Draining hot water tank slow

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  • JK0
    started a topic Draining hot water tank slow

    Draining hot water tank slow

    The immersion at the flat I'm working on seems to be blowing the trip, so I'm planning to replace it with a titanium one. As it is right at the bottom of the tank, I have had to drain the whole tank by putting a hosepipe on the drain cock and opening it. The hosepipe leads to a drain in the carpark.

    So far, this has taken me over 7 hours, and the tank is still not empty!

    Surely a professional plumber wouldn't wait around all that long. Do they pump out the water somehow, or am I missing a trick?

  • JK0
    replied
    Phew!

    It was a long time draining. It was another long time filling up again!

    I got the immersion out and replaced it by 2.30, and turned the water on again. At 4.10, I still had no water in the hot taps, but the water was still running into the header tank. I was beginning to think I had broken the shut off valve that feeds the cylinder. However, I've just been over there, and I have water in the hot taps at last.

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  • JK0
    replied
    Thanks Nukecad. Those are some good ideas.

    Last thing last night I was putting my vax hose under the immersion while loosening it slightly.

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  • nukecad
    replied
    One other thought is that if you have closed a valve between the header and the hot tank (rather than turning off the feed to the header) then you should open the hot taps when draining from the bottom of the hot tank.

    In that case opening the taps lets air in to replace the water and prevents the creation of a vacuum in the tank as the water drains out.
    Having a vacuum in the tank will prevent the water from draining.

    If you have turned off the feed to the header and so are draining that as well then there is no need to open the taps as the header tank is open to air anyway.
    In which case sludge would be the best guess.

    If you suspect that the drain cock is clogged with sludge or other deposits, you can try repeatedly stepping on the hose a couple of feet away from the tank to squirt water and air bubbles back into the tank. Hopefully this will break loose any obstruction.
    If that doesn't work you could try carefully 'backflushing' the valve.
    Make sure the hot tap(s) are open.
    Connect the 'free' end of the drain hose to a cold tap, close the drain cock, and then open the cold tap to pressurise the hose.
    Close the cold tap and then open the drain cock.
    The pressure in the hose should backflush the obstruction.

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  • nukecad
    replied
    I think what Moderator2 is meaning is that most heaters are fitted from the top so can be changed with the tank full. Yours sounds different though.

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  • JK0
    replied
    Originally posted by nukecad View Post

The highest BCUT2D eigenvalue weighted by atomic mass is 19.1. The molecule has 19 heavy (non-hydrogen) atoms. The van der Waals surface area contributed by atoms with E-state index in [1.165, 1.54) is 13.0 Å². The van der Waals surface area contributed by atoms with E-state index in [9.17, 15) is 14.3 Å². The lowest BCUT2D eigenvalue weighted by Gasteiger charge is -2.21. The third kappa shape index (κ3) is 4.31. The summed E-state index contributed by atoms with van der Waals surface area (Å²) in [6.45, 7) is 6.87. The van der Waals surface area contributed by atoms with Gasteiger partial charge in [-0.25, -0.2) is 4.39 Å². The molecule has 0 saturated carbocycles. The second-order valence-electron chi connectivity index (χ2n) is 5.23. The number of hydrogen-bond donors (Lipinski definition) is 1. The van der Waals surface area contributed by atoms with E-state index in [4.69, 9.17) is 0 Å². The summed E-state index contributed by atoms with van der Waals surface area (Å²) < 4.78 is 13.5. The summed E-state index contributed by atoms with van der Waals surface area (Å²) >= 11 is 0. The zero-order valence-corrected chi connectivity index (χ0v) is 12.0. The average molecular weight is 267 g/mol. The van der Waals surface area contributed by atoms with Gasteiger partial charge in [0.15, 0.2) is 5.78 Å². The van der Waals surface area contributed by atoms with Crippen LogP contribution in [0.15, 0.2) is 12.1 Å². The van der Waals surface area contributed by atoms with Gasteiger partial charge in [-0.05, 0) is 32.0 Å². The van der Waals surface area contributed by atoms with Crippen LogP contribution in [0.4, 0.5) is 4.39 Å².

T
    You have turned off the mains supply to the header tank and it's not just filling up again as you empty it?
    Lol. Yeah, as far as I know.

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  • JK0
    replied
    Originally posted by Moderator2 View Post
    The clean water outlet for a gravity hot water cylinder is normally at the top of the tank. The drain at the bottom may be slow to empty if the tank has a significant accumulation of sludge. Since the outlet is probably at the top then it should not be necessary to drain the entire cylinder if you have turned off the water supply to the header tank, or stopped the ball valve from falling so the header valve does not open. You only need to drain enough water so that the hot water flow stops, then you can remove the immersion element even if the cylinder is largely full.
    Really?

    But what about the water that cascades out when I try to remove the immersion?

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  • Moderator2
    replied
    The clean water outlet for a gravity hot water cylinder is normally at the top of the tank. The drain at the bottom may be slow to empty if the tank has a significant accumulation of sludge. Since the outlet is probably at the top then it should not be necessary to drain the entire cylinder if you have turned off the water supply to the header tank, or stopped the ball valve from falling so the header valve does not open. You only need to drain enough water so that the hot water flow stops, then you can remove the immersion element even if the cylinder is largely full.

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  • nukecad
    replied
    Taps are often higher than the bottom of the hot tank, especially in a flat (or bungalow).
    Which is why you need a cold water header tank to give the pressure (head) to push the hot water through.
    In any case the cold is usually fed into the bottom of the tank and pushes the hot out of the top, so opening the taps would not drain the hot tank and you need a drain cock as described.

    Unless you have a valve between the header and the hot tank then you have to drain the header as well.

    7 hours to drain though? It should only take 5 or 10 minutes.
    You have turned off the mains supply to the header tank and it's not just filling up again as you empty it?

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  • Jon66
    replied
    I'm not sure, surely you just turn the water off and open the hot water taps to drain the hot water tank? Is this an early April fool joke? I must be missing something, I think I'll turn in šŸ˜­

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